|newsletter archive |
|A newsletter for research & medical education||March 2008|
Edward Reiter MD, Chair of Baystate's Pediatrics Department for More Than 26 Years, Receives 2007 Tufts Distinguished Faculty Award
Tufts Distinguished Faculty Award recognizes faculty members who have brought distinction to themselves and to Tufts University School of Medicine in the areas of teaching, scholarship and service. Dr. Reiter, an excellent clinician and educator, world-renowned pediatric endocrinologist, physician scientist and advocate for children, will be presented with the award on March 3, 2008.
Outstanding Teacher and Leader in Pediatric Education
According to Dr. Barbara Stechenberg, Pediatrics Residency Program Director, one of Dr. Reiter's favorite times of each week is his conference with the third year Tufts medical students rotating on pediatrics. He has an uncanny ability to modify the information for the audience, while pushing learners to stretch their knowledge. Reiter served as the program director of Baystate's pediatric residency from 1982 to 1994. In 1983, along with Dr. Martin Broder, Chair of Internal Medicine, he developed a medicine-pediatrics residency program that is known nationally as one of the premier programs in this discipline.
Major Contributor to Clinical Research
Dr. Reiter has authored and co-authored many publications in pediatric endocrinology, particularly in the area of growth. His chapter on growth in the classic Williams Textbook of Endocrinology is considered "must reading" for fellows in the field.
Leadership in the Pediatric Endocrinology Field
Dr. Reiter has served as President of the Lawson Wilkins Endocrine Society, on the sub-board of Pediatric Endocrinology of the American Board of Pediatrics, and as president of the Association of Pediatric Program Directors in 1987-1988. He is the recipient of many local and national awards, including the Weinberg Family Prize for Academic Excellence from Baystate Medical Center.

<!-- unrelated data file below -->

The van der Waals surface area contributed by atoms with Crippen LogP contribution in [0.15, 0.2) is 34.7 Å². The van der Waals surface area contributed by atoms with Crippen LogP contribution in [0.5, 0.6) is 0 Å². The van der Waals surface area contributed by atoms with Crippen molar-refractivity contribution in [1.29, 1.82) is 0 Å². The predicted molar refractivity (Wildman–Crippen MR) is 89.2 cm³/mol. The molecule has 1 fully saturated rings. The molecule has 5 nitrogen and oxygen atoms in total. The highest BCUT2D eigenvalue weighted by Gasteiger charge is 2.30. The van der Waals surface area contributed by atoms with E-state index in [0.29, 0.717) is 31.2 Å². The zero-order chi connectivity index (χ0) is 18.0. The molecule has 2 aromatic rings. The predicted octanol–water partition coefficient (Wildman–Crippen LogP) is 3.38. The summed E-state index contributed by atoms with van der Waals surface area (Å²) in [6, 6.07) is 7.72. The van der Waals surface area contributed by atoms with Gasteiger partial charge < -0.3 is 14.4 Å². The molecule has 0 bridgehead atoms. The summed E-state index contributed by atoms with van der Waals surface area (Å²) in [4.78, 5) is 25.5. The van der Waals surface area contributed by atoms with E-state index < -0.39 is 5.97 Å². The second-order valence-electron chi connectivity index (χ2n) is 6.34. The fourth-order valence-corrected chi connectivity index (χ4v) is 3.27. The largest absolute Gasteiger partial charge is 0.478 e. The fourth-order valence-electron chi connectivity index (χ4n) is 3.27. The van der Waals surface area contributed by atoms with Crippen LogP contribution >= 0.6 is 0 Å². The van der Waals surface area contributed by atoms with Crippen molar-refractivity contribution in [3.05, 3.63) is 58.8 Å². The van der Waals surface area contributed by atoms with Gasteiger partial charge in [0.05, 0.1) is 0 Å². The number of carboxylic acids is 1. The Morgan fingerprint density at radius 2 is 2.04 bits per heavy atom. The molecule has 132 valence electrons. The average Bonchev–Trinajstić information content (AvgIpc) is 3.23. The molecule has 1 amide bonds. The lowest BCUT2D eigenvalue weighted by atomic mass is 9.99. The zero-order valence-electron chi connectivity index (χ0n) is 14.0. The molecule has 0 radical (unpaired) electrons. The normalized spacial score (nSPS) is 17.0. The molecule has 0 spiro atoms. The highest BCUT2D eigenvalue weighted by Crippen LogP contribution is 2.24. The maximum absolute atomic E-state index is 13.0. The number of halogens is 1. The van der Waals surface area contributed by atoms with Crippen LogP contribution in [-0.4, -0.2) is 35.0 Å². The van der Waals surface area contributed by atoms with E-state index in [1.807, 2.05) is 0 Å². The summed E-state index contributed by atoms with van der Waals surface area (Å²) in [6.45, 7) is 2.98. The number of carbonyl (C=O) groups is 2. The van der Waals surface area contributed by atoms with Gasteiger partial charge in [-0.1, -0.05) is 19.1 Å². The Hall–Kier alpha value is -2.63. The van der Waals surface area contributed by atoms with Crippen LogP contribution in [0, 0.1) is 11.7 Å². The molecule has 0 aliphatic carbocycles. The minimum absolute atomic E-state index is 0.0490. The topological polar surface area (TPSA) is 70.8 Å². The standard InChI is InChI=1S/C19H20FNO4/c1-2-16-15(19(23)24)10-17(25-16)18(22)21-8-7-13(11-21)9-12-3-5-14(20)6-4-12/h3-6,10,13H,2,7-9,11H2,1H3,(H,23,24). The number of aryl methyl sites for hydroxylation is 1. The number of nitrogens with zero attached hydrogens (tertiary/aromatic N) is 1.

Baystate Faculty Play Key Roles in This Innovative Faculty Development Research Project
Baystate Medical Center faculty were key in obtaining grant funding from the Kenneth B. Schwartz Center for Tufts University School of Medicine's development of a Compassionate Care Faculty Development (CCFD) program. The program is designed to train a core group of physicians from TUSM-affiliated hospitals to be “master teachers” of compassionate patient care. The CCFD program provides an opportunity for faculty to develop, implement, and assess a compassionate care project at their clinical sites and receive feedback from a faculty peer and from the TUSM teaching faculty on how well they incorporate those skills into their teaching. Scheduled over an 18-month period, the program will include two workshops at TUSM in addition to a site-based project.
CCFD Program Builds Upon Work of the Compassionate Care Faculty Advisory Group
The Advisory Group developed a curricular template to teach compassionate care throughout the four-year curriculum. Baystate Medical Center representatives on the Advisory Group include Maura J. Brennan, MD and Paul G.K. Jodka, MD (Medicine); Robin Gottlieb, MD (Physical Medicine); and Thomas J. Campfield, MD (Pediatrics) who was recently named Chair of the TUSM Key Themes Committee on Compassionate Care.
If you are interested in participating in the Compassionate Care Faculty Development program, please contact Sharon Freeman at 617-636-0891or firstname.lastname@example.org.